Can You Keep a Secret? (2019)

Reviewed by Emily Terasa (Library Staff)

“I love Sophie Kinsella books; she is one of my favorite chick-lit authors. When I saw that they were making a movie out of one of her books, I was extremely excited to settle in and watch it!

Can You Keep a Secret? follows Emma Corrigan (played by Alexandra Daddario) as she traverses the pitfalls of living a boring life in New York. While she is on a plane she divulges all of her secrets to Jack Harper (Tyler Hoechlin) due to turbulence and the fact that she thinks she is going to die. When they safely land, she goes about her boring life, until the CEO of the company she works for comes to town, and it is Jack Harper. So now she has a new boss who knows all of her secrets…and I mean all of them!

I found this movie to be utterly charming, just like Sophie Kinsella’s books! Emma was completely relatable and Jack was dreamy. If you are looking for a cute romantic movie with a little spice, I would definitely recommend this one!

Available through the Bridges Library System

Stargirl by Jerry Spinelli

Reviewed by Holly (Library Staff)

This book took me on a journey back to High School. The main character is a home schooled girl that is attending public school for the first time. The author describes a convergence of two opposing forces, a free spirited youngster and a conventional high school. At first the originality of the girl named Stargirl was refreshing and embraced by many. Then things change. Remembering how important it was to be popular was a common chord in this book. Stargirl also experiences her first love. This book is a quick pleasant read for anyone wanting to escape the adult world and be transported to a simpler time. I read the book because I heard it was being made into a movie. The movie is due to hit theaters in the Spring of 2020. The main character is being played by Grace Vanderwaal, a former winner of America’s Got Talent.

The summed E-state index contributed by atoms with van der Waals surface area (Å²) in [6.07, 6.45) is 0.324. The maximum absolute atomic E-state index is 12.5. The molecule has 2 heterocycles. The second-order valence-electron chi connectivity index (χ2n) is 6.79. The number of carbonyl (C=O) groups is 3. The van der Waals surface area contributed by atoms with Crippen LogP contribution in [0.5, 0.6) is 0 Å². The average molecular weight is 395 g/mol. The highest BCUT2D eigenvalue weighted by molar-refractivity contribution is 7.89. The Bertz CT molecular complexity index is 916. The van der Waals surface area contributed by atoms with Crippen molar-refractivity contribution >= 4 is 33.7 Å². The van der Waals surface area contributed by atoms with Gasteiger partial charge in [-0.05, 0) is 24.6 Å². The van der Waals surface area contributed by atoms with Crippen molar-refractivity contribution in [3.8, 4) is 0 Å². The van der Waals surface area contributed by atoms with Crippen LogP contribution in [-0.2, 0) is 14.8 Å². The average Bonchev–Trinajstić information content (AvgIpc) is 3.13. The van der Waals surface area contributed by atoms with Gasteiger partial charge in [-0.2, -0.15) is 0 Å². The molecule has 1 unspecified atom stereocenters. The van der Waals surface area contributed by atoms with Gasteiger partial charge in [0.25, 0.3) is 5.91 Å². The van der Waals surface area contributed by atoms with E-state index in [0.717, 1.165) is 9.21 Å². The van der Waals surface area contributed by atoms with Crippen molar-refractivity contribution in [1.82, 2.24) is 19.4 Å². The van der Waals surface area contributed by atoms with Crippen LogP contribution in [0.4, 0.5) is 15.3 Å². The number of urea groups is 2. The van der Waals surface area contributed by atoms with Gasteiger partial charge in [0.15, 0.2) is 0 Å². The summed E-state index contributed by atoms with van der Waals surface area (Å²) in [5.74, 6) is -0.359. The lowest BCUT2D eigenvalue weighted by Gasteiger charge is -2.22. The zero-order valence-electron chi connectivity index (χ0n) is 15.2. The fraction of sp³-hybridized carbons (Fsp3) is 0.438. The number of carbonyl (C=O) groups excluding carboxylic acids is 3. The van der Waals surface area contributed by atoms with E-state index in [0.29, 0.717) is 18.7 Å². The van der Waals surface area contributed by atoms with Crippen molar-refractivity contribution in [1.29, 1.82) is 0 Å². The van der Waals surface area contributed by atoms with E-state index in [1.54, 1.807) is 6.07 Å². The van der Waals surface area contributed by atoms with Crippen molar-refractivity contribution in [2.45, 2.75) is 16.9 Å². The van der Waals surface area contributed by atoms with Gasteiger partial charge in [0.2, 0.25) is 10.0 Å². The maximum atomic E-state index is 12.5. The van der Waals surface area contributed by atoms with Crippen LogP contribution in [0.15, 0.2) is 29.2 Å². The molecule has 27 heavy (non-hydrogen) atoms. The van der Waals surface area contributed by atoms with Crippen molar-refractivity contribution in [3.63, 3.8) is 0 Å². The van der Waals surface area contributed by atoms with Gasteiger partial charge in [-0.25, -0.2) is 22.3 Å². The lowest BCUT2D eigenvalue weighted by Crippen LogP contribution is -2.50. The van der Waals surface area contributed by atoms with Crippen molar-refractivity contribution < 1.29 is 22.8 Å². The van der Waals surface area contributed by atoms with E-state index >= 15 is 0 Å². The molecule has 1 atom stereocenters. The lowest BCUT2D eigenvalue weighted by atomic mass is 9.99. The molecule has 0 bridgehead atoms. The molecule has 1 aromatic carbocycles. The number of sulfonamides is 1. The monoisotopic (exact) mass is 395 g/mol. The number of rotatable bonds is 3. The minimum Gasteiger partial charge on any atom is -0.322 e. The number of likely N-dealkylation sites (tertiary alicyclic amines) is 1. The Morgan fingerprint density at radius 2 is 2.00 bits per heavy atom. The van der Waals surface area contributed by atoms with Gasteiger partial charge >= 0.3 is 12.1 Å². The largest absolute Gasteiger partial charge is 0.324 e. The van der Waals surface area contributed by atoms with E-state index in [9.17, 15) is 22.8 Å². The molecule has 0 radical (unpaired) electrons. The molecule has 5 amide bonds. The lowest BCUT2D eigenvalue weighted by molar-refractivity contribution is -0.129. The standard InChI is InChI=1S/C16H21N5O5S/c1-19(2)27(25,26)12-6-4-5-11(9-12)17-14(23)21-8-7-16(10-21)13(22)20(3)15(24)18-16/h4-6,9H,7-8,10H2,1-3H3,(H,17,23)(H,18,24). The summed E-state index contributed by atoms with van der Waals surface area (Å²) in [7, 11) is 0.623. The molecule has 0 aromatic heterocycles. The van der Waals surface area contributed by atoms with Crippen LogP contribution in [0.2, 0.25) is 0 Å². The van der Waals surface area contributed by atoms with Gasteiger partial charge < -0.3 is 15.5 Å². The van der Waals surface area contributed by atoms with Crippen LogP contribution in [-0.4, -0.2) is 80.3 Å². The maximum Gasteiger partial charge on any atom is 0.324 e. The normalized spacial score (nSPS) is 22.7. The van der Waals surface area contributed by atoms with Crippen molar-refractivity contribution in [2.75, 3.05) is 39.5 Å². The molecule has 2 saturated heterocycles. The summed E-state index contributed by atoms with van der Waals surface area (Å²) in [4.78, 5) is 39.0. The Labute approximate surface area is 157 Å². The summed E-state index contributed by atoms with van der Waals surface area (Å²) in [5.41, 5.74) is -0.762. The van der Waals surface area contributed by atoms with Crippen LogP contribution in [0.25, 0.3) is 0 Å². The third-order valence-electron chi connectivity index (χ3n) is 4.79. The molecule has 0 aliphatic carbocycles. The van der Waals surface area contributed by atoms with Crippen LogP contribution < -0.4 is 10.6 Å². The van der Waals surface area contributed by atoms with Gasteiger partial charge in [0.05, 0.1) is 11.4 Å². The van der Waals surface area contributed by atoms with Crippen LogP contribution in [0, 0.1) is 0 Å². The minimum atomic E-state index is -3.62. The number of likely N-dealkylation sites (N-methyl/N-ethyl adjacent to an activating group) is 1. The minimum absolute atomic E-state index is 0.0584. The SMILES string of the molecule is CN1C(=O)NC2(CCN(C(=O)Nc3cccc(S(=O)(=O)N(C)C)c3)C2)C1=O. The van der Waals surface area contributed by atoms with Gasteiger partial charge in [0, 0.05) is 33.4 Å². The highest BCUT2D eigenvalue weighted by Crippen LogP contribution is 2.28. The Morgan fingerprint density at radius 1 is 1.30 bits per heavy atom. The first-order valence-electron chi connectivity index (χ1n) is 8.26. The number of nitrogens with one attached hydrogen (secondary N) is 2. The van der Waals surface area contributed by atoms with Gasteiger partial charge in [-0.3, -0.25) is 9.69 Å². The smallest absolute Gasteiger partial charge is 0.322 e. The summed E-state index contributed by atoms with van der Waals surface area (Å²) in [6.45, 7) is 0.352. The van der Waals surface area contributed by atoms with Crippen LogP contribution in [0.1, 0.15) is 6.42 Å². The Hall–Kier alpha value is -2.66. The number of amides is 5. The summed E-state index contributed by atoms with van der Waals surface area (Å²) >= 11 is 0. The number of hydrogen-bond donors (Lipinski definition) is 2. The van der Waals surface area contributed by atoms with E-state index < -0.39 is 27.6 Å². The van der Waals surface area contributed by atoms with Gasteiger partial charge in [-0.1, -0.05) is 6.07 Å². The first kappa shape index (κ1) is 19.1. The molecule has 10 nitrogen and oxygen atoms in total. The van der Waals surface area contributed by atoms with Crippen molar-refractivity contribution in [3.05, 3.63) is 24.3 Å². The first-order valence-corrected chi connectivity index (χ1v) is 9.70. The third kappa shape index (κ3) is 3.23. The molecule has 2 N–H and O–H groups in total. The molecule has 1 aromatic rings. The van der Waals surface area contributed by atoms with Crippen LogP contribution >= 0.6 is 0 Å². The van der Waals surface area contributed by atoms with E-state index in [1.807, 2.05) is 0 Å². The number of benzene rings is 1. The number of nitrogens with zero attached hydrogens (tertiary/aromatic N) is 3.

Located in Teen Fiction (TEEN FIC SPINELLI)

Juliet, Naked (2018)

Reviewed by Melissa Beck (Library Staff)

I don’t watch very many movies. They make it to my “To Watch” list and languish there for months or years while I read books instead. But when I heard about this one, I checked it out and watched it immediately and here I am suggesting you do the same.

The premise is quite far-fetched but this gentle romantic comedy makes you believe it could happen. So Annie is in this long-term, dead-end relationship with Duncan, who is far more in love with the music of washed-up, reclusive Tucker Crowe than he ever will be with Annie. Just as Annie begins to seriously question the life choices that have brought her to where she is, she unexpectedly strikes up a soul-bearing email friendship with none other than…Tucker Crowe.

I read the book this film is based on nearly 10 years ago and remember being very touched by it and continuing to recommend it to anyone who likes High Fidelity or any Nick Hornby books or movies. Nick Hornby has a way of capturing such real humanity in his characters, making them completely vulnerable and relatable. I am pleased to report that this delightful adaptation gave me all the same warm feelings that reading the book did a decade ago.

Available through the Bridges Library System

 

Pan’s Labyrinth: The Labyrinth of the Faun by Guillermo del Toro & Cornelia Funke

Reviewed by Melissa Beck (Library Staff)

Much, much more than a novelization, Cornelia Funke’s illustrated adaptation of Guillermo del Toro’s 2006 award-winning Spanish film is spellbinding.

Set in 1940s war-torn Spain, this dark fairy tale introduces us to a young girl named Ofelia who is working on completing dangerous tasks in the forest to prove to a wily faun that she is the long-lost princess of an underground kingdom.

As a lover of the film, I wasn’t sure what to expect but I’ve been a Cornelia Funke fan since The Thief Lord (a magical Venetian adventure) and I was drawn like a magnet to this collaboration.

Slightly over-sized for a novel, with atmospheric ornamentation in the margins and stunning black and white illustrations sprinkled throughout, the book itself feels as magical as the text.